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grimace

[grim-uh s, gri-meys] /ˈgrɪm əs, grɪˈmeɪs/
noun
1.
a facial expression, often ugly or contorted, that indicates disapproval, pain, etc.
verb (used without object), grimaced, grimacing.
2.
to make grimaces.
Origin
1645-1655
1645-55; < FrenchFrankish *grima mask (cf. grime, grim) + -azo < Latin -āceus -aceous
Related forms
grimacer, noun
grimacingly, adverb
Dictionary.com Unabridged
Based on the Random House Dictionary, © Random House, Inc. 2014.
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Examples from the web for grimacing
  • Make harshly lit photos of the family grimacing into the sun a thing of the past.
  • He ducked his head and avoided the eye of the grimacing bowler.
  • She allowed the butterfly to walk on her face, and she was grimacing with each butterfly coarse leg walking on her face.
  • Face screwed up in grim determination, shaking his shoulders left and right, grimacing when he gets shot.
  • Rock stars often prove their sincerity by growing loud, screaming and moaning and grimacing to show that their songs are for real.
  • grimacing in pain, he was carried offstage by dancers who clustered around him.
  • It's unlikely anyone watching forgot about it or his grimacing.
  • The shapely red-head would do well, though, to tone down her cutie-pie grimacing.
  • Sato said, grimacing as she tugged the fabric tighter around the kimono-clad mannequin.
  • There, a character is strapped into a noose, grimacing at the killer who has led him to his chamber of horrors.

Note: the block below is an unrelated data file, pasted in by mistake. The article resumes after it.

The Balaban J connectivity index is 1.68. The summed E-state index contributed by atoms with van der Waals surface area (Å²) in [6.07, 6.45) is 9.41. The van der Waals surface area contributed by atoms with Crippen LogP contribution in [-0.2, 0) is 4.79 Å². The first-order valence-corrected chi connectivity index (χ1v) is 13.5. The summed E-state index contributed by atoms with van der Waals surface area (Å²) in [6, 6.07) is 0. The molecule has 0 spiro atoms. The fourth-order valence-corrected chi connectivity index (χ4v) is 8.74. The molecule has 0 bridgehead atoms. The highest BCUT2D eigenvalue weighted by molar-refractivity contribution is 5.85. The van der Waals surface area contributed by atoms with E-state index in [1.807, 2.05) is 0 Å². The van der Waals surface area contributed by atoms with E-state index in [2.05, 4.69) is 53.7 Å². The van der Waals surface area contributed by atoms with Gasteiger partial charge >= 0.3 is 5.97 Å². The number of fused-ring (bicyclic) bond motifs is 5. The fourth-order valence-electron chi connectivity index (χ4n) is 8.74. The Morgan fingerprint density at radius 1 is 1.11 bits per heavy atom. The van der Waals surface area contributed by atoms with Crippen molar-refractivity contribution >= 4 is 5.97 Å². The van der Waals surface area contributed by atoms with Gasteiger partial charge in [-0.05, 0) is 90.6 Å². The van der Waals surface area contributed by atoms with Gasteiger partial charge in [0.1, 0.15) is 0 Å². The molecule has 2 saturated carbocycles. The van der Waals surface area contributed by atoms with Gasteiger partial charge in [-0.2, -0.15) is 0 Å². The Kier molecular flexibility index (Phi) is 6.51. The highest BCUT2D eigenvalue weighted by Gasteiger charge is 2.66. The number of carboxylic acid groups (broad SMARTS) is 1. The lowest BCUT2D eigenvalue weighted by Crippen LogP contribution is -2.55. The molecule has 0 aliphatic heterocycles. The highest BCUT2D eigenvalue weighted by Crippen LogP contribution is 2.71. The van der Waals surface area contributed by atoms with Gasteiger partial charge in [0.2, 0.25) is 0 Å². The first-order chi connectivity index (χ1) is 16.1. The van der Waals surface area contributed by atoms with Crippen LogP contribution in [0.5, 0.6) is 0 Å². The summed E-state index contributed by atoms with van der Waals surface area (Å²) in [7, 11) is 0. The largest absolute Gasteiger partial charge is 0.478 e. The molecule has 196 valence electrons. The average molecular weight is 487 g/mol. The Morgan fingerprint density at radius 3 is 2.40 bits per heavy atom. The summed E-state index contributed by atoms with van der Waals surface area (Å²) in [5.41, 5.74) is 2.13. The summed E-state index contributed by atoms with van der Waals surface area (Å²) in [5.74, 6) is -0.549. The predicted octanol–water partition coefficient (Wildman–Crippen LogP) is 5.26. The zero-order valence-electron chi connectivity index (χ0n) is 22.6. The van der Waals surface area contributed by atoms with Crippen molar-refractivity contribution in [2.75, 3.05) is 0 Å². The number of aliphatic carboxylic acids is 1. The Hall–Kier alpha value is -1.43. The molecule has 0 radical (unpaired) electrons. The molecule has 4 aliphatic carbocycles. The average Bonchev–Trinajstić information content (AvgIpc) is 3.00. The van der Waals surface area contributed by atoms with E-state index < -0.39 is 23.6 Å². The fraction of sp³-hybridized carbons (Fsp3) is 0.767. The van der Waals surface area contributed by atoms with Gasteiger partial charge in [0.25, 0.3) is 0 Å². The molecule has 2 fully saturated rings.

British Dictionary definitions for grimacing

grimace

/ɡrɪˈmeɪs/
noun
1.
an ugly or distorted facial expression, as of wry humour, disgust, etc
verb
2.
(intransitive) to contort the face
Derived Forms
grimacer, noun
grimacingly, adverb
Word Origin
C17: from French grimace, of Germanic origin; related to Spanish grimazo caricature; see grim
Collins English Dictionary - Complete & Unabridged 2012 Digital Edition
© William Collins Sons & Co. Ltd. 1979, 1986 © HarperCollins
Publishers 1998, 2000, 2003, 2005, 2006, 2007, 2009, 2012
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Word Origin and History for grimacing

grimace

n.

1650s, from French grimace, from Middle French grimache, from Old French grimuce "grotesque face, ugly mug," possibly from Frankish (cf. Old Saxon grima "face mask," Old English grima "mask, helmet"), from same Germanic root as grim (adj.). With pejorative suffix -azo (from Latin -aceus).

v.

1762, from French grimacer, from grimace (see grimace (n.)). Related: Grimaced; grimacing.

Online Etymology Dictionary, © 2010 Douglas Harper
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